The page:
This is a simple virtual keyboard, intended to be used in environments, where no keyboard is available.
$ make $ make install
This will create by default
svkbd-mobile-intl, which is svkbd using an international
layout with multiple layers and overlays, and optimised for mobile devices.
You can create svkbd for additional layouts by doing:
$ make LAYOUT=$layout
This will take the file
layout.$layout.h and create
make install will then pick up the new file and install it accordingly.
The following layouts are available:
mobile-intl- A small international layout optimised for mobile devices. This layout consists of multiple layers which can be switched on the fly, and overlays that appear on long-press of certain keys, adding input ability for diacritics and other variants, as well as some emoji. The layers are:
mobile-plain- This is a plain layout with only a qwerty layer and numeric/punctuation layer. It was originally made for sxmo.
mobile-simple- This is a more minimalistic layout that is more similar to what Android and iOS offer.
en- An english layout without layers (QWERTY)
de- A german layout (QWERTZ)
ru- A russian layout (ЙЦУКЕН)
sh- A serbo-croatian layout using latin script (QWERTZ)
This will open svkbd at the bottom of the screen, showing the default international layout.
$ svkbd-mobile-intl -d
This tells svkbd to announce itself being a dock window, which then is managed differently between different window managers. If using dwm and the dock patch, then this will make svkbd being managed by dwm and some space of the screen being reserved for it.
$ svkbd-mobile-intl -g 400x200+1+1
This will start svkbd-intl with a size of 400x200 and at the upper left window corner.
For layouts that consist of multiple layers, you can enable layers on program start through either the
-l flag or
SVKBD_LAYERS environment variable. They both take a comma separated list of layer names (as defined in
layout.*.h). Use the
↺ button in the bottom-left to cycle through all the layers.
Some layouts come with overlays that will show when certain keys are hold pressed for a longer time. For
example, a long press on the
a key will enable an overview showing all kinds of diacritic combinations for
Overlay functionality interferes with the ability to hold a key and have it outputted repeatedly. You can disable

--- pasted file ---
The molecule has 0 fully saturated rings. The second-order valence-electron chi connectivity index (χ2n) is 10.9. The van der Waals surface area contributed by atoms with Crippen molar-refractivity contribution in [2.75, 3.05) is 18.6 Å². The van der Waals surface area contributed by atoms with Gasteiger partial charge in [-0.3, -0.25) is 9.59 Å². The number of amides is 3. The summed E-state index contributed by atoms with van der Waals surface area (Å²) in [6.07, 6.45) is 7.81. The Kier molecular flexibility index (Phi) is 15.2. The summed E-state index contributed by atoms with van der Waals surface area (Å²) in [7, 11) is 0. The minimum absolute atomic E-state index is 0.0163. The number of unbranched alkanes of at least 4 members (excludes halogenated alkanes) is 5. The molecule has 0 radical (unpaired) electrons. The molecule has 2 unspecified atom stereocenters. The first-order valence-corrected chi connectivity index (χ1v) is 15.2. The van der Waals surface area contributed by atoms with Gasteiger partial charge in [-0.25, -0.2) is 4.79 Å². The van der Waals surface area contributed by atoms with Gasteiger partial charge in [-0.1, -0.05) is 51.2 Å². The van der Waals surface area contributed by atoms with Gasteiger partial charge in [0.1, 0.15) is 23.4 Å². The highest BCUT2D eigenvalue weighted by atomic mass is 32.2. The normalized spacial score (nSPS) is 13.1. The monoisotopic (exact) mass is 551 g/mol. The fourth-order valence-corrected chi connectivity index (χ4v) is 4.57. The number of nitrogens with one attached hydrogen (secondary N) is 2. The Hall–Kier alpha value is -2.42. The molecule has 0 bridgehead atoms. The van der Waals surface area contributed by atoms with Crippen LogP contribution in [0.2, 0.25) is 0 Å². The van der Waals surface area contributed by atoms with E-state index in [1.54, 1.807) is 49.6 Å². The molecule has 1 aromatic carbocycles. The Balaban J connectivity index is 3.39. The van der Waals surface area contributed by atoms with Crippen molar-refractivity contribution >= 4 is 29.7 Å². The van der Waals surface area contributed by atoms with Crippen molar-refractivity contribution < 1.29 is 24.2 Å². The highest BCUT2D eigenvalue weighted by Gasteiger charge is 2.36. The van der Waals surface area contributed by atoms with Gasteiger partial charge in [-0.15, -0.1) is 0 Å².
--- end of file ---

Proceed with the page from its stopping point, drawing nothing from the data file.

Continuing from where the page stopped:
overlay functionality with the
-O flag or by setting the environment variable
SVKBD_ENABLEOVERLAYS=0. There is
also a key on the function layer of the keyboard itself to enable/disable this behaviour on the fly. Its label shows
≅ when the overlay functionality is enabled and
≇ when not.
Svkbd has been optimised for use on mobile devices with a touchscreen and implements press-on-release behaviour (which can be disabled), it also works fine on normal desktop systems with a regular mouse.
Svkbd has an extra output mode where all keypresses are printed to standard output. Optionally, you can also disable the default X11 keypress emulation. This gives you the freedom to use svkbd in other contexts and use simple pipes to connect it to other tools:
$ svkbd-mobile-intl -n -o | cowsay
This becomes especially useful if you want things like haptic feedback or audio feedback upon keypress. This is deliberately not implemented in svkbd itself (we want to keep things simple after all), but can be accomplished using the external tool clickclack:
$ svkbd-mobile-intl -o | clickclack -V -f keypress.wav
This virtual keyboard does not actually modify the X keyboard layout, the
en layouts simply rely on a standard US QWERTY layout (setxkbmap us) being activated, the
other layouts (
sh) require their respective XKB keymaps to be active.
If you use another XKB layout you will get unpredictable output that does not match the labels on the virtual keycaps!
git clone https://git.suckless.org/svkbd